R13: Did the Celtic Connections show in Glasgow feature the same set list as the rest of the tour?
ER: Yes, I was really wanting to promote and play this album. The album lasts just over an hour and the show lasts for two hours, so we can play the whole show and still add in some other tracks. I love this album and I really want to play it and want to present it to as many people as possible.

R13: How are you before your live shows, do you still get nervous?
ER: I was nervous because its new songs but usually I'm not too bad. There has been times when we have been playing with an orchestra that you get really nervous because they are all lined up to come in and you don't want to mess them up. I have all the lyrics written down but I'm getting by without it so far.

R13: Any other musical ambitions you would like to achieve?
ER: Definitely. I would love to do an album of beautiful 1950's songs, like Rod Stewarts 'American Songbook' with a big lush backing, something with all these songs that I love and would love to sing. I'd also like to do a jazz record, a nod to the singers that educated me.

R13: You are now viewed as a major act in the folk scene and your popularity seems quite high again. How does this latest flush with fame feel compared to your previous band and solo efforts?
ER: I feel I'm more the master of my own destiny at the moment. There are worries about will anyone turn up to a gig but I suppose that's normal, if you are a contract plumber you will be worried about the next contract coming in, so that's okay. When I had chart success with the band, it seemed very rushed and we had to hurry everything and this success had to be protected.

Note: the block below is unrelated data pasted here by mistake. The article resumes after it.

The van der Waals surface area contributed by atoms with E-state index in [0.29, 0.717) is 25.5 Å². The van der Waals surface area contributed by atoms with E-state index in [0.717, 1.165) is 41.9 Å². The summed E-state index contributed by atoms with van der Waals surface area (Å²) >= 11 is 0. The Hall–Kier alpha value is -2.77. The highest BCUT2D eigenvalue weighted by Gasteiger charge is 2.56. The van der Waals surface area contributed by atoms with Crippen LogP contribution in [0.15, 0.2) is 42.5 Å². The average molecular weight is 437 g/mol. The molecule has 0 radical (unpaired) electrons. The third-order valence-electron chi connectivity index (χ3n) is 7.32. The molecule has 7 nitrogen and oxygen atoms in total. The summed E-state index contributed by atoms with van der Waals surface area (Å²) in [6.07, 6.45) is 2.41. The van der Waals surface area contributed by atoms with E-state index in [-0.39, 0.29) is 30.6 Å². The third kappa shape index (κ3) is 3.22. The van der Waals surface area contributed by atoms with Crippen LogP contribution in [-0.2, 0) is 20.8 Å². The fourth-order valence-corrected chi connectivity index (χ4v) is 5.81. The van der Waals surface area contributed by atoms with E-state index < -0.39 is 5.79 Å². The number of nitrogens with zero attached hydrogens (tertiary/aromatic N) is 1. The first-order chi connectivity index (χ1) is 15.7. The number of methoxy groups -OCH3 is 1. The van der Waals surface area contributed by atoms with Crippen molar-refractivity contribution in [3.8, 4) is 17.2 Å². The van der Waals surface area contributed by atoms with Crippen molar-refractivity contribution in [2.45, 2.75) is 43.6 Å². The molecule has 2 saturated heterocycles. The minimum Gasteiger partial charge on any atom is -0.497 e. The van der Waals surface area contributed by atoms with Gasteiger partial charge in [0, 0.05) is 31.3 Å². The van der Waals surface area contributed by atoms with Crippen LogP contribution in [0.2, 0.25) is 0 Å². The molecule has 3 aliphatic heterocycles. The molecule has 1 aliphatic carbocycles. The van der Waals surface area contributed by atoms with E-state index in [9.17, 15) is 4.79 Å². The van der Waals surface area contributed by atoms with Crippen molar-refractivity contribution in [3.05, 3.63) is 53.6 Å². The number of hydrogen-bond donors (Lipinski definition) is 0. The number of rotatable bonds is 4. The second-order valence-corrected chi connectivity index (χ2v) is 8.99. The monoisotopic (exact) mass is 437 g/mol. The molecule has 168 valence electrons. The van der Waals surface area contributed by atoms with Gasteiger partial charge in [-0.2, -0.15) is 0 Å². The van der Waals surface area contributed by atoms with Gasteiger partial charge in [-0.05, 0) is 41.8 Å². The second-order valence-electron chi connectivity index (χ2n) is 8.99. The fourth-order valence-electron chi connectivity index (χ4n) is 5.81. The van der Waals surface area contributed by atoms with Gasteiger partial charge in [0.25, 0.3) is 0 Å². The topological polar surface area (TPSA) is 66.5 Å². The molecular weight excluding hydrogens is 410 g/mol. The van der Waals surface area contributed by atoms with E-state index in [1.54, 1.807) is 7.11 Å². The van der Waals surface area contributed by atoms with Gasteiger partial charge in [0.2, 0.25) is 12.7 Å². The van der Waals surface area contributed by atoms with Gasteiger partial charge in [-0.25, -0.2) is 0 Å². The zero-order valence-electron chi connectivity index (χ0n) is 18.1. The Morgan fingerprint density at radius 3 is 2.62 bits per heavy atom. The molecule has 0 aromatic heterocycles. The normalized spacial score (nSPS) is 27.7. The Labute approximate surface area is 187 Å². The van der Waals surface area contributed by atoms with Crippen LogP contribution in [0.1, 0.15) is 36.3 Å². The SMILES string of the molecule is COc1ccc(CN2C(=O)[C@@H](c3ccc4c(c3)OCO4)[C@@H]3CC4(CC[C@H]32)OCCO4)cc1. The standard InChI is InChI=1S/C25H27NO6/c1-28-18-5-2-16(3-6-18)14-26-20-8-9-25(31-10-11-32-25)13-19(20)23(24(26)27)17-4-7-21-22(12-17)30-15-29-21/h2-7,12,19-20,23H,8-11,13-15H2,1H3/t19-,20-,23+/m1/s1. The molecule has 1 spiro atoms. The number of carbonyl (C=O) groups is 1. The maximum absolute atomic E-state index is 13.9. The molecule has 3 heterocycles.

R13: Its getting near Brit Awards time and you've had Brits success before. Do you have any interest in this years event?
ER: No. I don't mean that in a bad way because I've had my time and even when we did win, who is to say if it was deserved or justified. Don't get me wrong, I love the fact that Lilly Allen and Amy Winehouse are involved and I know I'll watch it and if I had the chance to go and crane my neck watching people, it would be great. However, theres something wrong about the awards, its all about who makes the most money for their companies and you can see these managing directors sitting there enjoying the night and their wages and that's just a bit wrong.

R13: There is something wrong about the way that music can be judged and give awards because its surely subjective?
ER: Yeah, its good for people to get recognition but its more about the industry thing, so its good but maybe not for me anymore.

R13: What are your hopes for the year ahead?
ER: Just be healthy and look after my kids and really enjoy life. Music is life but life isn't music and you have to remember that.

The final parting indicates a woman who realises that there is more to life than music but the overall interview clearly showed the spark and enthusiasm that Eddi carried for music, not only her own but of any kind that she can enjoy and lose herself in. Its perhaps not an album that will turn the majority of RoomThirteen readers on but its hard to fault the enthusiasm and drive on show from Eddi Reader.